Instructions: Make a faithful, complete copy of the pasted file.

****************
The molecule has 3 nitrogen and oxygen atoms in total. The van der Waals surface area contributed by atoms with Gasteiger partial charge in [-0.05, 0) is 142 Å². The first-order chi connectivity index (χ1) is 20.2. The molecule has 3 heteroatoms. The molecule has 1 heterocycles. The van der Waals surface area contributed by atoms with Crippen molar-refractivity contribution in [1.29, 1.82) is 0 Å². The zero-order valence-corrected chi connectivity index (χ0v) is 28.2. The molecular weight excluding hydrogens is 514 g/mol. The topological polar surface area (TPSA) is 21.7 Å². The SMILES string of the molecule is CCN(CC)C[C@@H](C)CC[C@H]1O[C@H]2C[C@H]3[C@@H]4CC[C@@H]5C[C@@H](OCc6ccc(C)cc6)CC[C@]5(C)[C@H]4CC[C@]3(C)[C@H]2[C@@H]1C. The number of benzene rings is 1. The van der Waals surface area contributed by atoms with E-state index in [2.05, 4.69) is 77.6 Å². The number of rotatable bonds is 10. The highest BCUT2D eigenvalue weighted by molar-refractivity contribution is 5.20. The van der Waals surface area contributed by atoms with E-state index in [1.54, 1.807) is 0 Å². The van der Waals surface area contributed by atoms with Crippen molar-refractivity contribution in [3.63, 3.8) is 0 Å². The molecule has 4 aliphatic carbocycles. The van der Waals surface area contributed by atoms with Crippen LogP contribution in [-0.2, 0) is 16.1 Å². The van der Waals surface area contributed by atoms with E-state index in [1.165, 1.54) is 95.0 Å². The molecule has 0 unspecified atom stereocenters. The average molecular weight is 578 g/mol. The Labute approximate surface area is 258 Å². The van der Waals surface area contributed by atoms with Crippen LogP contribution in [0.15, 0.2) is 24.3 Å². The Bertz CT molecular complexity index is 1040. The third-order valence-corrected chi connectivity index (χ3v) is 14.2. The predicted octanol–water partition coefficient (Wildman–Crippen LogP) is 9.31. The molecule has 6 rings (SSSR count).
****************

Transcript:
The molecule has 3 nitrogen and oxygen atoms in total. The van der Waals surface area contributed by atoms with Gasteiger partial charge in [-0.05, 0) is 142 Å². The first-order chi connectivity index (χ1) is 20.2. The molecule has 3 heteroatoms. The molecule has 1 heterocycles. The van der Waals surface area contributed by atoms with Crippen molar-refractivity contribution in [1.29, 1.82) is 0 Å². The zero-order valence-corrected chi connectivity index (χ0v) is 28.2. The molecular weight excluding hydrogens is 514 g/mol. The topological polar surface area (TPSA) is 21.7 Å². The SMILES string of the molecule is CCN(CC)C[C@@H](C)CC[C@H]1O[C@H]2C[C@H]3[C@@H]4CC[C@@H]5C[C@@H](OCc6ccc(C)cc6)CC[C@]5(C)[C@H]4CC[C@]3(C)[C@H]2[C@@H]1C. The number of benzene rings is 1. The van der Waals surface area contributed by atoms with E-state index in [2.05, 4.69) is 77.6 Å². The number of rotatable bonds is 10. The highest BCUT2D eigenvalue weighted by molar-refractivity contribution is 5.20. The van der Waals surface area contributed by atoms with E-state index in [1.54, 1.807) is 0 Å². The van der Waals surface area contributed by atoms with Crippen molar-refractivity contribution in [3.63, 3.8) is 0 Å². The molecule has 4 aliphatic carbocycles. The van der Waals surface area contributed by atoms with Crippen LogP contribution in [-0.2, 0) is 16.1 Å². The van der Waals surface area contributed by atoms with E-state index in [1.165, 1.54) is 95.0 Å². The molecule has 0 unspecified atom stereocenters. The average molecular weight is 578 g/mol. The Labute approximate surface area is 258 Å². The van der Waals surface area contributed by atoms with Crippen LogP contribution in [0.15, 0.2) is 24.3 Å². The Bertz CT molecular complexity index is 1040. The third-order valence-corrected chi connectivity index (χ3v) is 14.2. The predicted octanol–water partition coefficient (Wildman–Crippen LogP) is 9.31. The molecule has 6 rings (SSSR count).